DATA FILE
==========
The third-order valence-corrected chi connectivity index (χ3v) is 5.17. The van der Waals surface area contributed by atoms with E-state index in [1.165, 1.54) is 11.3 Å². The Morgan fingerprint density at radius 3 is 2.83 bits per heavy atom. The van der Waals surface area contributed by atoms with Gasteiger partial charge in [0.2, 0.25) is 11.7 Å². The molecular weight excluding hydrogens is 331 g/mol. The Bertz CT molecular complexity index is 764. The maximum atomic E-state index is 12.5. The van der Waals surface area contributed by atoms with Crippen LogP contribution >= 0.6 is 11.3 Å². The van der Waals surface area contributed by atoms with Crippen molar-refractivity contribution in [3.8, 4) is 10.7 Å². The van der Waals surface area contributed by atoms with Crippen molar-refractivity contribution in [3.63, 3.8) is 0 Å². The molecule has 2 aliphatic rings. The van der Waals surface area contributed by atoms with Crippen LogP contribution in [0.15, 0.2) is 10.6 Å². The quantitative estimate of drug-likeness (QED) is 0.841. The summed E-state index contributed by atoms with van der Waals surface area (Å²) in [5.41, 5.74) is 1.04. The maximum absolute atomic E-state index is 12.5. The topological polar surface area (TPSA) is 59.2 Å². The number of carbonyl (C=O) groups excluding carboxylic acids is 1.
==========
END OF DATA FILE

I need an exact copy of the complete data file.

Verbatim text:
The third-order valence-corrected chi connectivity index (χ3v) is 5.17. The van der Waals surface area contributed by atoms with E-state index in [1.165, 1.54) is 11.3 Å². The Morgan fingerprint density at radius 3 is 2.83 bits per heavy atom. The van der Waals surface area contributed by atoms with Gasteiger partial charge in [0.2, 0.25) is 11.7 Å². The molecular weight excluding hydrogens is 331 g/mol. The Bertz CT molecular complexity index is 764. The maximum atomic E-state index is 12.5. The van der Waals surface area contributed by atoms with Crippen LogP contribution >= 0.6 is 11.3 Å². The van der Waals surface area contributed by atoms with Crippen molar-refractivity contribution in [3.8, 4) is 10.7 Å². The van der Waals surface area contributed by atoms with Crippen molar-refractivity contribution in [3.63, 3.8) is 0 Å². The molecule has 2 aliphatic rings. The van der Waals surface area contributed by atoms with Crippen LogP contribution in [0.15, 0.2) is 10.6 Å². The quantitative estimate of drug-likeness (QED) is 0.841. The summed E-state index contributed by atoms with van der Waals surface area (Å²) in [5.41, 5.74) is 1.04. The maximum absolute atomic E-state index is 12.5. The topological polar surface area (TPSA) is 59.2 Å². The number of carbonyl (C=O) groups excluding carboxylic acids is 1.